[Note 8] Other authorities dealing with somewhat comparable problems are consistent. See Nunez v. Dautel, 19 Wall. 560, 562-563; North Am. Graphite Corp v. Allan, 184 F. 2d 387, 390-391 (Ct. App. D. C.); Nikolaus v. Howe, 122 Cal. App. 2d 422, 426; Harkinson v. Dry Placer Amalgamating Co. 6 Col 269, 272-274; Sanford v. Luce, 245 Iowa, 74, 77-80; Mock v. Trustees of First Baptist Church, 252 Ky. 243, 248-249; Kaeser v. Starksboro, 116 Vt. 251, 255-256; Corbin, Contracts Sections 636, 729 (pp. 411-413), 733, 1362 (pp. 507-509). Cf. Hood v. Gordy Homes, Inc. 267 F. 2d 882, 885-886 (4th Cir. payment out of particular fund); Rumsey v. Livers, 112 Md. 546, 552-553 (interpreting a more specific payment provision somewhat strictly, but see Eastern Heavy Constructors, Inc. v. Fox, 231 Md. 15, 19-20, and Fishman Constr. Co. Inc. v. Hansen, 238 Md. 418, 423); Vance v. Mutual Gold Corp. 6 Wash. 2d. 466, 477-483 (but see Noord v. Downs, 51 Wash. 2d 611, 614-615). Cf. also Blair v. United States, 147 F. 2d 840, 844 (8th Cir.), mod. 150 F. 2d 676, 678-679.
[Note 9] The letter listed five claims by the owners (nos. 31, 64, 67, 68, 73) of a total amount of $3,471 for alleged deficiencies involving work by Wolfe. All of these (except no. 68 for $300) were released by the owners by releases dated October 18, 1966, running both to Wolfe and to Baltimore. For claim no. 68 the owners released Wolfe. These releases were given in consideration of a payment of $500 by Wolfe to the owners, as the trial judge found.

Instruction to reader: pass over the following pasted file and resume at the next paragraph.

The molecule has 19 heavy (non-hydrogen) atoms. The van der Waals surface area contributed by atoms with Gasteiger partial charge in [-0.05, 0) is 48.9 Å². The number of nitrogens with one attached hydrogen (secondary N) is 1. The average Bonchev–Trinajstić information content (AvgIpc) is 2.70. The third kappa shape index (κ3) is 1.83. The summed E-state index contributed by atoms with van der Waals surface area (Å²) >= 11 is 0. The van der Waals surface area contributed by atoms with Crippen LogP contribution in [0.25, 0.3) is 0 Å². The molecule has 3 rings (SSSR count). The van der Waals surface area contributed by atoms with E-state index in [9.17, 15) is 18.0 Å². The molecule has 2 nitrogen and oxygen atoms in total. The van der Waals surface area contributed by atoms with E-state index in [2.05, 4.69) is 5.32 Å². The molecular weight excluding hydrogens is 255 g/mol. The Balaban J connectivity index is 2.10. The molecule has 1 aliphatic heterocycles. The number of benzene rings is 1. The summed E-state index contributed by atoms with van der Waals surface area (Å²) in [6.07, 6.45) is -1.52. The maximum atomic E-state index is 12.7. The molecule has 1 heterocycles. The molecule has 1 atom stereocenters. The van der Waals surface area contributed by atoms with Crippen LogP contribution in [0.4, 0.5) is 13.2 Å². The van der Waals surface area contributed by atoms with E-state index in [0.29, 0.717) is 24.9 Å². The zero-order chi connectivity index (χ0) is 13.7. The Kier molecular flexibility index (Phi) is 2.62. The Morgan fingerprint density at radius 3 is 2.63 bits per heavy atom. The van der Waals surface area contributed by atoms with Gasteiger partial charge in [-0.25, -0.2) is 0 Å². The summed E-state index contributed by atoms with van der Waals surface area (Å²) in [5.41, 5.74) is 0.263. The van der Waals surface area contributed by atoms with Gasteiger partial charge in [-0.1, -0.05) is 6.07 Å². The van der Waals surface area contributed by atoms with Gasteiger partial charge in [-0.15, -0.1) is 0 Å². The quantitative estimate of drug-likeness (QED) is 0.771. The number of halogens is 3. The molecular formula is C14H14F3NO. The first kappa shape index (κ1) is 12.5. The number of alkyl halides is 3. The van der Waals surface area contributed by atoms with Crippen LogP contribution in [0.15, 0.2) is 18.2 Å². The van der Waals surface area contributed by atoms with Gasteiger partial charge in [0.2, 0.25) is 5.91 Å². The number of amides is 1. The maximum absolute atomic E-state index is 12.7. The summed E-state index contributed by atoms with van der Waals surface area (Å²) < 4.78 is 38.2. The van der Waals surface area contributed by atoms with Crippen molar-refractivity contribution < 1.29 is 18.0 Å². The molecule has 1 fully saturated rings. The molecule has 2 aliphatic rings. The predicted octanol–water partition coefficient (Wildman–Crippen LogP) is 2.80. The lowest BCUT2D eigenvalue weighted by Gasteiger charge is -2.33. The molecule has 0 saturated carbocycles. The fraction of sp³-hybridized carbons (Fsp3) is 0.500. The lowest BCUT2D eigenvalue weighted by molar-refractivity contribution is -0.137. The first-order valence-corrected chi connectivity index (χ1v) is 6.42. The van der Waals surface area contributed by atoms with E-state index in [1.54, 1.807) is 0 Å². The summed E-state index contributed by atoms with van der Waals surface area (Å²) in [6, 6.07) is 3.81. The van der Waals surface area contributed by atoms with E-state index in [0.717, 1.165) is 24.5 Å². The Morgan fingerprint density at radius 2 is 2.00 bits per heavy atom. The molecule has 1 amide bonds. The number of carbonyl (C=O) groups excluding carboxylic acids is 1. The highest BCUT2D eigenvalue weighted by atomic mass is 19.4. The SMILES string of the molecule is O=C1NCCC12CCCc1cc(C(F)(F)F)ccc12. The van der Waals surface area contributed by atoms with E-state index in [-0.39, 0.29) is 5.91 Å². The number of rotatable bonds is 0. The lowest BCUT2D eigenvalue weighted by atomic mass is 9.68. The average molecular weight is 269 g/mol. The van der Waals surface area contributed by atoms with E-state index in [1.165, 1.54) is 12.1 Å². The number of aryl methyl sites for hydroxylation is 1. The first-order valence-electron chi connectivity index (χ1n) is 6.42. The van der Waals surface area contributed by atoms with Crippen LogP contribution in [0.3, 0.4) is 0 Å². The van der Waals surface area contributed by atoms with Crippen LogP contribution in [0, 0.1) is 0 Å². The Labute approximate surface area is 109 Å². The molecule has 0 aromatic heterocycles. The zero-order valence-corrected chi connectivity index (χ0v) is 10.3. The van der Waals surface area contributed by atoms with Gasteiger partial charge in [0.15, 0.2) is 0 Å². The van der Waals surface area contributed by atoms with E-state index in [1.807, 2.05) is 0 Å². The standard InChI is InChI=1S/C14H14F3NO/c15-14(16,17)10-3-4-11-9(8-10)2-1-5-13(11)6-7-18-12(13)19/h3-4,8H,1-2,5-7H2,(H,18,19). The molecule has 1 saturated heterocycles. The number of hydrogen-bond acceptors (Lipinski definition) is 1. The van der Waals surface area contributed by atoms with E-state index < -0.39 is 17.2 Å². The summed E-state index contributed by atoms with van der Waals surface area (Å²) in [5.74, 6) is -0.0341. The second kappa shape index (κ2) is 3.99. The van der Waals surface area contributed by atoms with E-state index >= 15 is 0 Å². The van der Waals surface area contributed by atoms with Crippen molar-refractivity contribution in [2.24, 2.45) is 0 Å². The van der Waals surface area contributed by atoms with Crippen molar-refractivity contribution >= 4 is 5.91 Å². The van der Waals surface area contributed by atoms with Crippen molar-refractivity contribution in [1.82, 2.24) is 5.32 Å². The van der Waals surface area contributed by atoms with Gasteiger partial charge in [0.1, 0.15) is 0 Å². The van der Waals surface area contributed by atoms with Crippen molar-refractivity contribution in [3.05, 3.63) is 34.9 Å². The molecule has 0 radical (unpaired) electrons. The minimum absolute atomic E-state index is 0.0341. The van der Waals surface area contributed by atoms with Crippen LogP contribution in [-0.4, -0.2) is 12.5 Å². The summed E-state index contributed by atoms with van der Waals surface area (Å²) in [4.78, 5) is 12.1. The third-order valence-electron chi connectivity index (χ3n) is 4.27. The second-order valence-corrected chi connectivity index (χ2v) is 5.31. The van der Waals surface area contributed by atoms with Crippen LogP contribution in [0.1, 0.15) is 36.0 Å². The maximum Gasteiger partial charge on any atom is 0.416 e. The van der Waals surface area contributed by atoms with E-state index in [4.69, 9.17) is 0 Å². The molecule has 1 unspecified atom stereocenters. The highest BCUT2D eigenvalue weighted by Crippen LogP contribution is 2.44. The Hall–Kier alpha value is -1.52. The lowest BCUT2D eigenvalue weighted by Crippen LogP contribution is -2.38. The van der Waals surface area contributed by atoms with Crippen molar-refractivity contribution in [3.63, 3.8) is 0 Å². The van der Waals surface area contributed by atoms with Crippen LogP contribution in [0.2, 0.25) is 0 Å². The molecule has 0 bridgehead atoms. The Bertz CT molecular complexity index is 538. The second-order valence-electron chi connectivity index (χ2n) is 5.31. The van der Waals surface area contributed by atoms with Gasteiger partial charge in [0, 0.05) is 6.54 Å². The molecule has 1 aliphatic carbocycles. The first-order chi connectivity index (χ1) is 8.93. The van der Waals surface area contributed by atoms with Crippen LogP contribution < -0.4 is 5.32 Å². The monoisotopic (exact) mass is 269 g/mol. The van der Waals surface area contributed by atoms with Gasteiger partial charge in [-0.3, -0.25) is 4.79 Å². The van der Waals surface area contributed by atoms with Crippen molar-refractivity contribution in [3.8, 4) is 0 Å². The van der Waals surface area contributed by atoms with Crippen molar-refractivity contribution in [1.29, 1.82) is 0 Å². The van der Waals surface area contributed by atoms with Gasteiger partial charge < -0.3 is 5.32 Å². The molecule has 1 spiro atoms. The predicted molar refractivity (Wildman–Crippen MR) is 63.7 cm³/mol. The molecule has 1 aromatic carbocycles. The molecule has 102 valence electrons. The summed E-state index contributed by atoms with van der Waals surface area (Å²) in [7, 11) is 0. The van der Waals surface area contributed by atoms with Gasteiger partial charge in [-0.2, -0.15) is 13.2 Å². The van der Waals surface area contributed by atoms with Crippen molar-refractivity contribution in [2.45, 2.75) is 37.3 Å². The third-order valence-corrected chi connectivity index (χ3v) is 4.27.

[Note 10] The rider provided, among other things, that progress payments were to be ninety per cent instead of eighty-five per cent.
[Note 11] ". . . [Baltimore] may at any time . . . require any changes in the work (including extras. . .). . . but no change shall be made by . . . [Wolfe] except upon the written order and receipt of a duly authorized [c]hange [o]rder from . . . [Baltimore]. . . . Unless the parties otherwise agree in writing, these requisite allowances shall be made in the subcontract prices as follows: (a) [a]ny applicable unit prices . . . shall govern without limitation; (b) [i]f there are no applicable unit prices the sum to be paid for extras shall be no more basically than the actual amount received . . . for such extra by . . . [Baltimore] from . . . [the owners]. . . . In no event shall . . . [Wolfe] be entitled to receive any additional compensation for making any change or extras unless . . . [it] shall make claim therefor in writing within forty-eight . . . hours after . . . [it] receives the written order to make such change from . . . [Baltimore]. . . . [Wolfe] shall not in any instance have any greater right against . . . [Baltimore] for extra work . . . than . . . [Baltimore] shall have against . . . [the owners]. . . . If the parties hereto fail to agree on value of additions . . . [Wolfe] shall . . . proceed diligently with the work as changed leaving prices for future determination under the contract documents" (emphasis supplied).